Santa Anna and War With the United States Between 1833 and

1855, an ambitious and cunning caudillo, Antonio Lopez de Santa Anna, gained and lost power many times. At first, he posed as a liberal reformer.

Soon, however, he reversed his stand and

crushed efforts at reform.

In Mexico's northern territory of Texas, dis 

content grew. In 1835, settlers who had

moved to Texas from the United States and

other places revolted. After a brief struggle

with Santa Anna's forces, the settlers gained

independence from Mexico. They quickly set up

an independent republic. Then in 1845 the United

States annexed Texas. Mexicans saw this act as a dec­laration of war. In the fighting that followed, the United States invaded and defeated Mexico. In the Treaty of Guadalupe-Hidalgo, which ended the war, Mexico lost almost half its terri­tory. The embarrassing defeat triggered new violence between conservatives and liberals.

La Reforma Changes Mexico In 1855, Benito Juarez (WAHR ez), a liberal reformer of Zapotec Indian heritage, and other liberals gained power and opened an era of reform known as La Reforma. Juarez offered hope to the oppressed people of Mexico. He and his fellow reformers revised the Mexican consti­tution to strip the military of power and end the special privi­leges of the Church. They ordered the Church to sell unused lands to peasants.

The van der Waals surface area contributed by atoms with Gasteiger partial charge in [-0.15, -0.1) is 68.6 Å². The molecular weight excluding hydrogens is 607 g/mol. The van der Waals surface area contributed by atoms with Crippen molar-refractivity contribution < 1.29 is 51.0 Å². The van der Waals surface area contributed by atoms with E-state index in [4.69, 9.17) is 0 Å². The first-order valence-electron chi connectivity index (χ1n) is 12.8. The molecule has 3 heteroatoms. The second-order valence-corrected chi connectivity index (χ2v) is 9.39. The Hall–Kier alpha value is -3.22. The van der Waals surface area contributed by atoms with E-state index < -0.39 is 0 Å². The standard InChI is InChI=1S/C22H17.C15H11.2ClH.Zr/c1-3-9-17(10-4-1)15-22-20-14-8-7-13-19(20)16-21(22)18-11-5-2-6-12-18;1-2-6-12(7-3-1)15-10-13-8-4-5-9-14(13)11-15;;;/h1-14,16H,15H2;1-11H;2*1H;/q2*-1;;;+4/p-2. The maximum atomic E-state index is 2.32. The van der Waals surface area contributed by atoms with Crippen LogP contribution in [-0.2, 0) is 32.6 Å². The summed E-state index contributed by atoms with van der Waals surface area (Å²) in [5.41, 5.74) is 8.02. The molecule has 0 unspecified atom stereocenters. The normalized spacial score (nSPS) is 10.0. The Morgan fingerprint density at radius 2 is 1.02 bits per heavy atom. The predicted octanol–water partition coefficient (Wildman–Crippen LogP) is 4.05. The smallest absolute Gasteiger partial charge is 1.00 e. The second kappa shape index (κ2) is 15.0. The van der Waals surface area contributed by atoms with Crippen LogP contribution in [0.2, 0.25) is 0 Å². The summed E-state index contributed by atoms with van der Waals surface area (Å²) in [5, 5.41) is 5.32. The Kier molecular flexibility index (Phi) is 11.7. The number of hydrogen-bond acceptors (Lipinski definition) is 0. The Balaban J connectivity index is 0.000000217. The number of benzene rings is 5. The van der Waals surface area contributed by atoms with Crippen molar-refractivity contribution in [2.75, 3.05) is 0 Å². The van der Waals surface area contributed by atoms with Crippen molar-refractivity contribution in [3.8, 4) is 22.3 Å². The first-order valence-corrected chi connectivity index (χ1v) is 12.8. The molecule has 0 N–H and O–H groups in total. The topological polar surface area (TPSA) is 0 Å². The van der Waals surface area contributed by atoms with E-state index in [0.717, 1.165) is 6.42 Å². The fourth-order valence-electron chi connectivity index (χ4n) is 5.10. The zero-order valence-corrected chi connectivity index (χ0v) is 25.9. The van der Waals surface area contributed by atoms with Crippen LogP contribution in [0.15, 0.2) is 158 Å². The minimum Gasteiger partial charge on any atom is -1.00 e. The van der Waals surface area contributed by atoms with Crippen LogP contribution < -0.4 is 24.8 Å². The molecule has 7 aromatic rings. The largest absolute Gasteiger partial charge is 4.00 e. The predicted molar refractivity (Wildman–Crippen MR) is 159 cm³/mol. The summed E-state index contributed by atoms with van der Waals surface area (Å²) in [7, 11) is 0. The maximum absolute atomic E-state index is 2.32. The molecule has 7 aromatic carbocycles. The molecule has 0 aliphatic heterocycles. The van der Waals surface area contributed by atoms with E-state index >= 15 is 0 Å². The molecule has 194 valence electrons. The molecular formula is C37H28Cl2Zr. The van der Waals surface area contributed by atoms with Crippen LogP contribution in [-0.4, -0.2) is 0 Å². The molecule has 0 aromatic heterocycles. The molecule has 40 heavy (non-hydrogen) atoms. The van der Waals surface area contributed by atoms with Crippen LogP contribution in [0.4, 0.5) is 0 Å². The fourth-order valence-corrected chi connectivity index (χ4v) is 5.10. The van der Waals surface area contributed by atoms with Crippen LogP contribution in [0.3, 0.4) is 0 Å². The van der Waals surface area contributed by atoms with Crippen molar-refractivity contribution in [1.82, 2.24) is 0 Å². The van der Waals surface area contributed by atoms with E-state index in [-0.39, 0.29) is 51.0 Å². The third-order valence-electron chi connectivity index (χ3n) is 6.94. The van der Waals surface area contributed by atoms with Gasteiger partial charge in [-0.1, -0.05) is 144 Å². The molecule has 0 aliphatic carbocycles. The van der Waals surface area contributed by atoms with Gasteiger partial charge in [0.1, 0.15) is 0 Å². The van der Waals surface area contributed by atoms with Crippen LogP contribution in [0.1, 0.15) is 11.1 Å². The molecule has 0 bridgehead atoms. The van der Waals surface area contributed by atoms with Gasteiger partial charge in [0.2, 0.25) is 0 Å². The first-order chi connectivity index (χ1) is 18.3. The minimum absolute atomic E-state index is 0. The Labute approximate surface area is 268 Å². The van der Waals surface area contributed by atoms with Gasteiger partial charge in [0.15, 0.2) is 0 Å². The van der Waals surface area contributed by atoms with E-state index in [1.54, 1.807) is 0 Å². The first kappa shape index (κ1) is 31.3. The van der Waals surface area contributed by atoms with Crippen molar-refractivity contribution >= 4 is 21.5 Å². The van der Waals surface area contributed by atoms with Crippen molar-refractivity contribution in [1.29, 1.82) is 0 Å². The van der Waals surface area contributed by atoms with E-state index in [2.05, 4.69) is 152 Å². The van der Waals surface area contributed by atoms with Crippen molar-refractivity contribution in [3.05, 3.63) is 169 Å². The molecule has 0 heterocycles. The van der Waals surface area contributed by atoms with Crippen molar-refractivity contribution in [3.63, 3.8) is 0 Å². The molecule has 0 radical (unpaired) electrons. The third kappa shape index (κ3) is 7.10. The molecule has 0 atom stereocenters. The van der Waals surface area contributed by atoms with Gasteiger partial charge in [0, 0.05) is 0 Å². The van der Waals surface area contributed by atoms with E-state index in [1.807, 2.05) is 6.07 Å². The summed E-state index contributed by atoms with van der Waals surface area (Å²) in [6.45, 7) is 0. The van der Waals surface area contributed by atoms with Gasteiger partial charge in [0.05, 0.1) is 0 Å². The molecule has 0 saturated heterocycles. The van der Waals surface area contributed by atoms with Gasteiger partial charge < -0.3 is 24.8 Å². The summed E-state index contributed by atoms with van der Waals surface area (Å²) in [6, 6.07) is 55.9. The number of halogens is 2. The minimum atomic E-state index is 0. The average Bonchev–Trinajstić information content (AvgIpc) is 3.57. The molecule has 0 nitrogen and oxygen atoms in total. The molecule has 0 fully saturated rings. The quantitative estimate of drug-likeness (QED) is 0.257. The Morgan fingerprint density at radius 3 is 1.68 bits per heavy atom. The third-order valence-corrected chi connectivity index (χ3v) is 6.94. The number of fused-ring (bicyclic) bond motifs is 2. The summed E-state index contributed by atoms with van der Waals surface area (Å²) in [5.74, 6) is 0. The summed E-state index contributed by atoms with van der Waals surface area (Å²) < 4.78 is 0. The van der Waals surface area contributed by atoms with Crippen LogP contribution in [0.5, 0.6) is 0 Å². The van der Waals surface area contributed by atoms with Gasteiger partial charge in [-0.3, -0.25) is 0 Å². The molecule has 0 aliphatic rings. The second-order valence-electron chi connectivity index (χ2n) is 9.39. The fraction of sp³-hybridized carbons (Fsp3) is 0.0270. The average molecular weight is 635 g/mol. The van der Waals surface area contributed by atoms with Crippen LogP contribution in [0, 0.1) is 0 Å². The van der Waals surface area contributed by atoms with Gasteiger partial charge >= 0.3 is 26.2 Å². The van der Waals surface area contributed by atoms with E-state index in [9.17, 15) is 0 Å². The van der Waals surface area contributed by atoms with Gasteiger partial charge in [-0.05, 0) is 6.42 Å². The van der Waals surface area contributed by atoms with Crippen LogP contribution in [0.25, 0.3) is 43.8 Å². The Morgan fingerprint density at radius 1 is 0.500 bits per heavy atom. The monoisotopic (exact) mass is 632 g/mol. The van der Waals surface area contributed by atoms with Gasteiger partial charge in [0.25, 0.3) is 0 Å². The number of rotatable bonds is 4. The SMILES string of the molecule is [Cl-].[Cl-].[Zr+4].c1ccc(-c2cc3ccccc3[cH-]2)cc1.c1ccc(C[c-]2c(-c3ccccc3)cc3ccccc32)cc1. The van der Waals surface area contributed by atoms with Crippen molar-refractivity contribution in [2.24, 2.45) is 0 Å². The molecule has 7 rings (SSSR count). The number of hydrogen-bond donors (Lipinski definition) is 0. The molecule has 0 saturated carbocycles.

Conservatives resisted La Reforma and began a civil war. Still, Juarez was elected president in 1861 and expanded his reforms. His opponents turned to Europe for help. In 1863, Napoleon III sent troops to Mexico and set up Austrian archduke Maximilian as emperor.

For four years, Juarez's forces battled the combined conservative and French forces. When France withdrew its troops, Maximilian was cap­tured and shot. In 1867, Juarez returned to power and tried to renew reform, but opponents resisted. Juarez died in office in 1872, never achieving all the reforms he envisioned. He did, however, help unite Mexico, bring mestizos into politics, and separate church and state.

Growth and Oppression Under Diaz After Juarez died, General Porfirio Diaz, a hero of the war against the French, staged a military coup and gained power. From 1876 to 1880 and 1884 to 1911, he ruled as a dictator. In the name of "Order and Progress," he strengthened the army, local police, and central government. He crushed opposition.